The history of artistic cycling and cycle-ball
The history of artistic cycling and cycle-ball starts with the American, Nicholas Edward Kaufmann. His father emigrated from Switzerland to North America. Kaufmann was born 1861 in Rochester, New York (USA) and he died in Berlin in 1943. In addition to his athletic skills Kaufmann possessed creative, artistic and organizational talents, so that he could become the acclaimed pioneer of the sport.
Nick Kaufmann was a good swimmer, gymnast and skater. But the bicycle has always challenged him to try acrobatic tricks on it. At this time cycling races were already very popular. The break during cycling races was a good opportunity for Kaufmann to show his acrobatic tricks on the bicycle to a large audience.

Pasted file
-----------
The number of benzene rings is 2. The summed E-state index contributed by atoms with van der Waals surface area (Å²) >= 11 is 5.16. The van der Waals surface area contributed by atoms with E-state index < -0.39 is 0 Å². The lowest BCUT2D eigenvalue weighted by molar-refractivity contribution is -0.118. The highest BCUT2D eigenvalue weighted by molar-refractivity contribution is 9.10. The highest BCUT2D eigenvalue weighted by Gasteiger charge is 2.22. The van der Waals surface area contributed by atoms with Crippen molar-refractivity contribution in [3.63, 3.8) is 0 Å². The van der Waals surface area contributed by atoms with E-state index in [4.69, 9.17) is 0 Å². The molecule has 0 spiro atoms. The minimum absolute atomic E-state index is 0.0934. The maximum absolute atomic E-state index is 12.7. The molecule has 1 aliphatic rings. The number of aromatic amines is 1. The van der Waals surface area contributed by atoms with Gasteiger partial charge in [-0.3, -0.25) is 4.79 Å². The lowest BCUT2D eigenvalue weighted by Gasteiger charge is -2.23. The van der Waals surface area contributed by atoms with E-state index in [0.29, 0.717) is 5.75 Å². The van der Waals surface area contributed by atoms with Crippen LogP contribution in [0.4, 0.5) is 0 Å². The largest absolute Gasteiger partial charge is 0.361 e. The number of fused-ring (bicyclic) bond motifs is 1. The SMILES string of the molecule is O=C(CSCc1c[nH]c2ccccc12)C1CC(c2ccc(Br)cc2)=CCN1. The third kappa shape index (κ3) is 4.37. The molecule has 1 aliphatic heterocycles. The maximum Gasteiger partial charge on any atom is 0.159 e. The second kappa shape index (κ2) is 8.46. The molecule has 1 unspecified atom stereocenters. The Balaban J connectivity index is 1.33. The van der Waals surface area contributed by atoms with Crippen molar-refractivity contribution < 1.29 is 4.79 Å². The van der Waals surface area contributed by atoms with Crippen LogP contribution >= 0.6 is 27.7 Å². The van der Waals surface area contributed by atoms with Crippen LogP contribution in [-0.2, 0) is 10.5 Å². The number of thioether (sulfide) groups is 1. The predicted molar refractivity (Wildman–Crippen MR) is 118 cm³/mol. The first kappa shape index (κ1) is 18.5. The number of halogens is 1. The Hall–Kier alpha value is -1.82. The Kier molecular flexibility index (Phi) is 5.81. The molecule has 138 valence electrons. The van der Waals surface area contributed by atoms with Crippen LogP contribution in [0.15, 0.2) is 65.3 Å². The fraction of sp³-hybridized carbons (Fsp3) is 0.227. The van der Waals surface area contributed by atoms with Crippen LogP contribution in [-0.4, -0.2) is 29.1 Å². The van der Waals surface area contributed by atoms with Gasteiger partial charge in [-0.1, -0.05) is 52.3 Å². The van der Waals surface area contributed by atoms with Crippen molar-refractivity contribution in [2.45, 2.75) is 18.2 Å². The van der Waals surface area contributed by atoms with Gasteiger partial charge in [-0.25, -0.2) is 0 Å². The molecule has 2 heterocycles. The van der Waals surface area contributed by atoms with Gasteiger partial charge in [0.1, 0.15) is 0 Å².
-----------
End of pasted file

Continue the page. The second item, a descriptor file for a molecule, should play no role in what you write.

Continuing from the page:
After the first cycling race was held in Paris on 31 May 1868, cycling races spread out quickly in Europe and North America. Beside the races, the presentation of figures on the bicycle as they were known from gymnastics, also became popular. The performances were presented on the „Michauline“ with iron-clad wheels. Pictures of a training room for “Vélocipèden“ in Paris from 1869 and a indoor cycling sport festival of the Magdeburger Velocipeden Club in 1874 bear witness to this.
In 1888, Nick Kaufmann became World Champion in „Professional Cycle Trick Riding“. Nick Kaufmann is also regarded as the inventor of cycle-ball. The story of the little dog, which inspired him in 1893 to play a ball with the wheel, may be fictitious, but maybe it gets the gist.
(by Norbert Diehl, Head of „Rheinhessisches Bicycle Museum“)